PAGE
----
The second project I would like to highlight is the West Africa Film Institute, which will include a world-class film theatre and state-of-the-art movie studios. We also plan to redevelop the Trade Fair Centre film theatre.
Foreign investors in Ghana have met challenges such as the high cost of borrowing locally, with Libor at 2%, while country risk and commercial margins push borrowing rates upwards to 7%-10%. Another point raised by investors is the sudden change in fiscal and legal regulations, as was the case with the local content policy in public contracts. How are you addressing these issues to reassure investors?
For investors, we have a mutually beneficial platform on which investments can be made. But we also believe in sustainability. When we feel policies do not favour sustainability, we review them. In the past, companies have been known to obtain incentives unlawfully so we reviewed the rules. We obviously gave the incentives back to those who legitimately deserved them.
The government is very much aware that the cost of borrowing is too high. But this is a consequence of the economic situation as a whole. At the moment, we have a semblance of macroeconomic stability. This should trigger a review of interest rates.
Before this government took office, interest rates stood between 30 and 35%. Today the government paper, which is an indicator of rates on the market, is at 16%. The economy is showing dynamism and the Cost of doing Business is being reviewed. Inflation this year dropped to 7.8% [year on year inflation registered at 7.8% in August 2019, according to the Ghana Statistical Service]. In 2016 it was at 15.4%. These figures are positive indications that we are on the right track.
In addition to that, the government is working on better debt management, in a bid to reprofile the outstanding debt and stretch maturities to ease off pressure.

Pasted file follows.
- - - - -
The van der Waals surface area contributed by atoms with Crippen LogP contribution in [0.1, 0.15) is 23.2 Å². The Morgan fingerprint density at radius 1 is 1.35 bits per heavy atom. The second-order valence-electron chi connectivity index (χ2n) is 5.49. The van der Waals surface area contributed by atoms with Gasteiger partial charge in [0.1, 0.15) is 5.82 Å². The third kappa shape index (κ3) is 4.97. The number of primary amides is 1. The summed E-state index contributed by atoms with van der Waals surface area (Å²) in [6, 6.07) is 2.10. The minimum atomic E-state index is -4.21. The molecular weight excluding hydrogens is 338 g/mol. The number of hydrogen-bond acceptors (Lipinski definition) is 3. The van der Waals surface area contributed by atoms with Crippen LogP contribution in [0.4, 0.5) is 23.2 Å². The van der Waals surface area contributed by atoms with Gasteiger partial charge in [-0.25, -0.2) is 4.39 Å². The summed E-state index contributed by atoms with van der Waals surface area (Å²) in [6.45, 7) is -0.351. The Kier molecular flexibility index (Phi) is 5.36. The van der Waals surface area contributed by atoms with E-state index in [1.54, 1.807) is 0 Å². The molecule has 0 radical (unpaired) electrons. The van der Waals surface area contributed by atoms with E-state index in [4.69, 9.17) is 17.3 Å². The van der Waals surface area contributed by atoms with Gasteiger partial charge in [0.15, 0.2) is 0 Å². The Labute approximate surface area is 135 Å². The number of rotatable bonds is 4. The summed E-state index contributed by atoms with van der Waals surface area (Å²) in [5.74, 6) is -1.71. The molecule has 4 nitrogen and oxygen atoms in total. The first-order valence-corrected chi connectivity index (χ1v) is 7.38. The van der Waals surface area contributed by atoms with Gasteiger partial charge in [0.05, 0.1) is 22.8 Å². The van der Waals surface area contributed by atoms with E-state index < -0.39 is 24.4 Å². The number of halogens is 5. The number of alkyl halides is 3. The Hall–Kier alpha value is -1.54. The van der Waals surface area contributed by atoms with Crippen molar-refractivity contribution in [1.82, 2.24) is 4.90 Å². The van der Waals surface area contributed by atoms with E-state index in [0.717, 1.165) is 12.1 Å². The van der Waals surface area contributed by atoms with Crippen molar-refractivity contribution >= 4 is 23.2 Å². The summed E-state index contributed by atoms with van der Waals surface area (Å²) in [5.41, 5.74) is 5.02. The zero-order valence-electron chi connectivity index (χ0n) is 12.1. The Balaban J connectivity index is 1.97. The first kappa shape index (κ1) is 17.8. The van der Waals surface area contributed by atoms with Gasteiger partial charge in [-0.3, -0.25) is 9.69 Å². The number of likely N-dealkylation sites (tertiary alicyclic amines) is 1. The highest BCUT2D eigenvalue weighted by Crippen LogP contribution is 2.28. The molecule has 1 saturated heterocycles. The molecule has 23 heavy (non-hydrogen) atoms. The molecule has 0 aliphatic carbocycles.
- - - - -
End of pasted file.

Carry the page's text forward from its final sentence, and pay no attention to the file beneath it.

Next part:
Can you tell us about the One District, One Factory programme?
The One District, One Factory programme aims to set up factories, processing units or businesses that add value to raw materials in each of the 260 districts nationwide. It is a job creation mechanism but it also serves as a strategy to open up our industry to the sub-regions. We are bordered by three francophone countries. The establishment of one factory brings about jobs as well as a number of opportunities. Establishing 260 factories will have a major impact on the economy. It will also strengthen the government’s policy of adding value to raw materials before exporting them. This in turn will create higher-paid jobs for young people who have just graduated from Ghana’s free secondary high-school system.
Your site mentions specific incentives in manufacturing, export trading and portfolio investments. Is this part of the current policy?
Strictly speaking, GIPC handles investment capital, foreign direct investment and business investment. However, we work with the Ministry of Finance and the Ministry of Trade and Industry to define incentives and the sectors that will benefit from them. While this is a trade policy, which depends on the Ministry of Trade and Industry, we are involved with the decision process because we raise investments. We are preparing to use a methodology which tests the viability of each reform before we implement it.
What is your message to potential investors?
Ghana is in the middle of the world. As Ghana becomes the headquarters of the African Continental Free Trade Area (AfCFTA), we are in pole position to spearhead trade as well as investment in Africa’s industries. We are proud to hold this position and we believe that under the current government, which proposes Ghana Beyond Aid, the philosophical basis for Africa’s development has been set.